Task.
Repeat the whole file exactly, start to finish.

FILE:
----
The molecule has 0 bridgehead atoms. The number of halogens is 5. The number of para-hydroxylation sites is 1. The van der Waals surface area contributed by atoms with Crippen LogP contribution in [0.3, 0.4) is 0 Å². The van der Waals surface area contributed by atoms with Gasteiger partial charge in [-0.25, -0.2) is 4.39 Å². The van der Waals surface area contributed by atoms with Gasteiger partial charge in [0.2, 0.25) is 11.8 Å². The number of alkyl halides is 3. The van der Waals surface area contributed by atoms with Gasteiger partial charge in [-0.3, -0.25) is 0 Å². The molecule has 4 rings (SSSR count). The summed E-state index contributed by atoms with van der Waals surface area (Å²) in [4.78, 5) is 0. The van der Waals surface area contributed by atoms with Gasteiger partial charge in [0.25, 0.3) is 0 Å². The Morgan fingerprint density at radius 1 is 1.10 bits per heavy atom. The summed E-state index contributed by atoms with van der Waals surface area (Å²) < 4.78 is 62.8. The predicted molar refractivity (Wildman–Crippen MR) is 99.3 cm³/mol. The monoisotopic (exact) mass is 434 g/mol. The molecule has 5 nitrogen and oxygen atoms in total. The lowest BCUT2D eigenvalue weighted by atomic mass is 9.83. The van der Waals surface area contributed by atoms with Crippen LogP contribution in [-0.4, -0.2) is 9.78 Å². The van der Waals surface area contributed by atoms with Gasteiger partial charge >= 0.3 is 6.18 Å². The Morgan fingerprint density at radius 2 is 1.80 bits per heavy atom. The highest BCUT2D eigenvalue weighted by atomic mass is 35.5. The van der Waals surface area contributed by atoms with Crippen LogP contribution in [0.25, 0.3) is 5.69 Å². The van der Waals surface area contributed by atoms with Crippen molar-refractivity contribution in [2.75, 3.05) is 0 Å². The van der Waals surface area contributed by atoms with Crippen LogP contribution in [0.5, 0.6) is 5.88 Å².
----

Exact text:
The molecule has 0 bridgehead atoms. The number of halogens is 5. The number of para-hydroxylation sites is 1. The van der Waals surface area contributed by atoms with Crippen LogP contribution in [0.3, 0.4) is 0 Å². The van der Waals surface area contributed by atoms with Gasteiger partial charge in [-0.25, -0.2) is 4.39 Å². The van der Waals surface area contributed by atoms with Gasteiger partial charge in [0.2, 0.25) is 11.8 Å². The number of alkyl halides is 3. The van der Waals surface area contributed by atoms with Gasteiger partial charge in [-0.3, -0.25) is 0 Å². The molecule has 4 rings (SSSR count). The summed E-state index contributed by atoms with van der Waals surface area (Å²) in [4.78, 5) is 0. The van der Waals surface area contributed by atoms with Gasteiger partial charge in [0.25, 0.3) is 0 Å². The Morgan fingerprint density at radius 1 is 1.10 bits per heavy atom. The summed E-state index contributed by atoms with van der Waals surface area (Å²) < 4.78 is 62.8. The predicted molar refractivity (Wildman–Crippen MR) is 99.3 cm³/mol. The monoisotopic (exact) mass is 434 g/mol. The molecule has 5 nitrogen and oxygen atoms in total. The lowest BCUT2D eigenvalue weighted by atomic mass is 9.83. The van der Waals surface area contributed by atoms with Crippen LogP contribution in [-0.4, -0.2) is 9.78 Å². The van der Waals surface area contributed by atoms with Gasteiger partial charge >= 0.3 is 6.18 Å². The Morgan fingerprint density at radius 2 is 1.80 bits per heavy atom. The highest BCUT2D eigenvalue weighted by atomic mass is 35.5. The van der Waals surface area contributed by atoms with Crippen LogP contribution in [0.25, 0.3) is 5.69 Å². The van der Waals surface area contributed by atoms with Crippen molar-refractivity contribution in [2.75, 3.05) is 0 Å². The van der Waals surface area contributed by atoms with Crippen LogP contribution in [0.5, 0.6) is 5.88 Å².